I just finished Shauna Niequist’s “Present Over Perfect” which felt so symbolic to start the new year off with. It has nothing to do with Catering or events or even business, but has a theme that I think most of us can relate to these days. The first few chapters in I wasn’t sure if this book was truly written for me. While the overall theme applies, her own need for professional perfection and collected outward appearances didn’t resonate. I’m not type A – there’s no real desire for me to appear super woman-esque. However, as I delved in more and really absorbed the depth of her words, I realized the book was me. I’m glad I decided to purchase this copy because the margins are full of underlined sentences, exclamation marks and asterisks now.
“So many of us have forsaken those natural rhythms and stayed at full speed, through the night, through the storms.”
This was the first underline and asterisk mark I made. In talking about the natural opportunities the land and sky give – like rainfall, nightfall and sunrise, she puts into perspective how too often we blind-fold ourselves and barrel past these natural invitations to slow down. Just one more to-do item on the list, one more email to send, one more volunteer position to sign up for, one more commitment, and all the while the sun is setting and rising again before we even take note.
I think we all have to be careful and attuned to the natural breaks we need to give our mind, bodies and souls. It’s hard as entrepreneurs to stop though. I get that. I’m married to the energizer bunny himself. But, as I’m getting older I’m realizing quality of quantity applies to so many things. The number of clients we take on – finding the quality ones that you cherish and enjoy working with. The ones that fill you up instead of depleting you. The number of commitments we have. The number of shoes we own! Seriously.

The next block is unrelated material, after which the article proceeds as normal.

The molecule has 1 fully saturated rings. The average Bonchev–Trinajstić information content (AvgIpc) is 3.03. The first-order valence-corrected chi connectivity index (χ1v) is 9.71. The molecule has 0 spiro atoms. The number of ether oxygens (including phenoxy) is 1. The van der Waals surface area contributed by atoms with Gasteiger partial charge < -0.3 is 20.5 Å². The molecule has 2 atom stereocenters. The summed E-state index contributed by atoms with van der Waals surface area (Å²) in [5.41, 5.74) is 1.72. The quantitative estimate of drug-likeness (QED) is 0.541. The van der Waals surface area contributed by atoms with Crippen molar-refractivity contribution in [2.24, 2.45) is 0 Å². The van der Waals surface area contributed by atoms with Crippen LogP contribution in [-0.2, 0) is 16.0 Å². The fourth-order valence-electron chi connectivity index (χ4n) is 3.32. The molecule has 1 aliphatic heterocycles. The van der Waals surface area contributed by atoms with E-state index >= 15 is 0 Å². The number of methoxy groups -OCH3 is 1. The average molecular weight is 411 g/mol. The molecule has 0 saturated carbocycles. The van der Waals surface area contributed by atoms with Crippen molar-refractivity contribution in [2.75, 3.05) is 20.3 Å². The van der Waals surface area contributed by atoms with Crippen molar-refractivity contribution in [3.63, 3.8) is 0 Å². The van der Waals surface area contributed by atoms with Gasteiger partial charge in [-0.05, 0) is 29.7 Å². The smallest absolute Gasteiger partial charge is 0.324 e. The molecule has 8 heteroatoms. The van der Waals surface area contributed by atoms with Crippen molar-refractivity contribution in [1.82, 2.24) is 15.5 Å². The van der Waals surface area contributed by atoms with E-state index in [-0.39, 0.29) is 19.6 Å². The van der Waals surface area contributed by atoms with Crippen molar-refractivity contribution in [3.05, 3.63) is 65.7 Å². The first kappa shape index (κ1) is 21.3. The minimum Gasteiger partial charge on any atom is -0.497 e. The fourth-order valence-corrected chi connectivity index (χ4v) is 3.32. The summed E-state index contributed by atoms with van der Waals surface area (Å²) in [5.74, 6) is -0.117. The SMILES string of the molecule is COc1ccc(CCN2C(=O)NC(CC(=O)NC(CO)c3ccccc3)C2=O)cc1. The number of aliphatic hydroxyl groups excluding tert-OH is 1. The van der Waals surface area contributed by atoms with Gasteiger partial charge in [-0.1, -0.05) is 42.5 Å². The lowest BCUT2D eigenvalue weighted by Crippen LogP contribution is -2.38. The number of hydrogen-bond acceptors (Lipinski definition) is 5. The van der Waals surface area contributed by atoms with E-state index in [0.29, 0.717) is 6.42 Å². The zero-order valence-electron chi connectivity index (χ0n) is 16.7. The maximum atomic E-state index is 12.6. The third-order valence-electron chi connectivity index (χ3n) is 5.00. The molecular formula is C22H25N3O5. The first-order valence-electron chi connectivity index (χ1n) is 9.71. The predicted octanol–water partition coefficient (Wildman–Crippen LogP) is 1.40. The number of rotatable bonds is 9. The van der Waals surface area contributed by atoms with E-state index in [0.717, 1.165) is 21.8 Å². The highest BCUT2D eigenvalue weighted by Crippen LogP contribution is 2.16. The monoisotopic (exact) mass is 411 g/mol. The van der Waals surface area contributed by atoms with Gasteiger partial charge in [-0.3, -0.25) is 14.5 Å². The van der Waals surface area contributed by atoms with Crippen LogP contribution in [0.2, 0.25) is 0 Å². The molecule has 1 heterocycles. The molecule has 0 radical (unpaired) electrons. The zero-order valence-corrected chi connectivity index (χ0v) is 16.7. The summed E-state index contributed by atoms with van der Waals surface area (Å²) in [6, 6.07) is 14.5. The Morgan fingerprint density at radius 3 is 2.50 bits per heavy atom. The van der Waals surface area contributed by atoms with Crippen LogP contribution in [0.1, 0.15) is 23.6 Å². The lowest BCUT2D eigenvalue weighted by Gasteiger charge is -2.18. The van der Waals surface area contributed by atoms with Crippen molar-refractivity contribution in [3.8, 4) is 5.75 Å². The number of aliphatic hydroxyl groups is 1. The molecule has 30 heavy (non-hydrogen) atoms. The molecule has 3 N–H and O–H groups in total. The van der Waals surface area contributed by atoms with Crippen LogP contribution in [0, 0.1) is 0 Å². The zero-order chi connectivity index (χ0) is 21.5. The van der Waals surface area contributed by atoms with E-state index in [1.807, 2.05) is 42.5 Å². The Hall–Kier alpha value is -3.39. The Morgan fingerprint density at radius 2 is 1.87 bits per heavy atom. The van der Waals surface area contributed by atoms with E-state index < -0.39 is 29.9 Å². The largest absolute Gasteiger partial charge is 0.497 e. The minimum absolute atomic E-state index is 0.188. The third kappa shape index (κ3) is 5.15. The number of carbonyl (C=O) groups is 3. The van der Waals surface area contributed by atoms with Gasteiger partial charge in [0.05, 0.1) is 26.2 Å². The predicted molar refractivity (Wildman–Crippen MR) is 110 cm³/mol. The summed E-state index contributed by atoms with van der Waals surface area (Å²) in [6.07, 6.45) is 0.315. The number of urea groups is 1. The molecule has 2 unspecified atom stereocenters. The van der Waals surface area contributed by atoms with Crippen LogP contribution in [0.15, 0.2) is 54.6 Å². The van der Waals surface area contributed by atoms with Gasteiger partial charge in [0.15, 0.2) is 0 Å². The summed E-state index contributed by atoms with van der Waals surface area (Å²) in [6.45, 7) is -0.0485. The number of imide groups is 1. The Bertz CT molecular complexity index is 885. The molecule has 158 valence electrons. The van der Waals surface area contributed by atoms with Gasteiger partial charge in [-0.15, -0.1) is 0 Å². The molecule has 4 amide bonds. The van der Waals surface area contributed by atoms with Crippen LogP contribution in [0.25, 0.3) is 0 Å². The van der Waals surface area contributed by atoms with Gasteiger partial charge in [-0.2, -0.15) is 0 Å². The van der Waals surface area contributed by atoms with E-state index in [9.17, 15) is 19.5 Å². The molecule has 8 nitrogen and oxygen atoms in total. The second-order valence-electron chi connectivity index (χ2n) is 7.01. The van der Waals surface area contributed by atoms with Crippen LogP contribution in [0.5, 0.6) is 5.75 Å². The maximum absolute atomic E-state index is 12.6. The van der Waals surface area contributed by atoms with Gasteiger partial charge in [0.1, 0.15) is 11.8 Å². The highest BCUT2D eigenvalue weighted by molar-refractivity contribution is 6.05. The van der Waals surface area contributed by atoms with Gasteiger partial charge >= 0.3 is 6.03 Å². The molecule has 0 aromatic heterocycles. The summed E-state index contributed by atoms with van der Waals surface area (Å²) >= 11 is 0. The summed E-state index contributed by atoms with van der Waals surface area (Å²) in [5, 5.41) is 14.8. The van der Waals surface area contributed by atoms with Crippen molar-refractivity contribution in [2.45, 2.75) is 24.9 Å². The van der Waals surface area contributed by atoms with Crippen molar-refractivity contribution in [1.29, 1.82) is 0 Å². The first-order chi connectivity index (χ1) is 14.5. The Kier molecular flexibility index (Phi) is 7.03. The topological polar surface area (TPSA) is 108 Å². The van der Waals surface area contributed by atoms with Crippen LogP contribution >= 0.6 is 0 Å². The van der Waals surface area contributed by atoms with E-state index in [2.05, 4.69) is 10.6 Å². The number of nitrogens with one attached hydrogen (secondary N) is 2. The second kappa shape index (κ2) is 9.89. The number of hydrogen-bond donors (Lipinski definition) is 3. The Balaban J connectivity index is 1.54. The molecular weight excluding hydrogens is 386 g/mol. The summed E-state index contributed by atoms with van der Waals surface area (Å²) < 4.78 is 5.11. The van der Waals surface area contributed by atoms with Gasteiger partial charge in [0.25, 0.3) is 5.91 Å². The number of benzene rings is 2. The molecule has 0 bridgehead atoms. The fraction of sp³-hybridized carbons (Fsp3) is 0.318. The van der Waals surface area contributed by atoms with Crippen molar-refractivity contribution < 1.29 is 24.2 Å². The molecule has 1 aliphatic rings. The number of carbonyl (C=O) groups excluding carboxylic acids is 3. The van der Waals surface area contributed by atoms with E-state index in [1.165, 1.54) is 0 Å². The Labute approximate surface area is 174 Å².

I’ll never forget the first client I had to say, “no thank you” to. It was hard. Our family had just left town and we were on the road towards Breckinridge for an event we were catering. We had stopped in Pueblo, CO and found the cutest Children’s Museum filled with hands-on exhibits and the coolest art installation made entirely of yarn. As the kids were deep in play I slipped back to check my email. Our office manager had sent me a message regarding an urgent matter – a bride’s mother who was very upset I’d be out of town for several weeks. Her daughter’s wedding was in 4 months. I stepped outside and called her, with no real plan in my head, but a looming feeling in my gut.
She answered the phone and I immediately apologized for my absence. I assured her even though her daughter’s wedding wasn’t the only event we had, we had the resources to fully devote the time needed. I remember how I immediately felt like I was failing her, by being with my family, out of the office. It didn’t occur to me that I was allowed to take a natural pause – to let my mind rest. For five years we had been pushing ourselves, our entire family often the collateral damage, to be the best in our field and grow our company.
She then began asking about the pricing we had quoted based on the menu selection. Followed by asking to borrow props and decor from our warehouse. Just an extra table here or mirror there. Maybe if we had a few extra flowers we could add them in. I’ll never forget the burst of strength that seemed to form out of nowhere, perhaps those nerves mutated into power somewhere deep in my gut. As she kept asking for more and wanted to pay less, I felt empowered. I looked at my children’s tiny faces through the window I said the first “no thank you.”
I once again apologized, because that’s what you do in customer service, and then explained we wouldn’t be able to meet her needs. I wished her the best of luck planning the details of her daughter’s day. I kept it short and sweet and could tell I caught her off guard. I think I caught myself off guard.
This was nearly eight years ago and it was the first wake up call (of many more to come) that it’s ok to say no. And being present is far more valuable than being busy.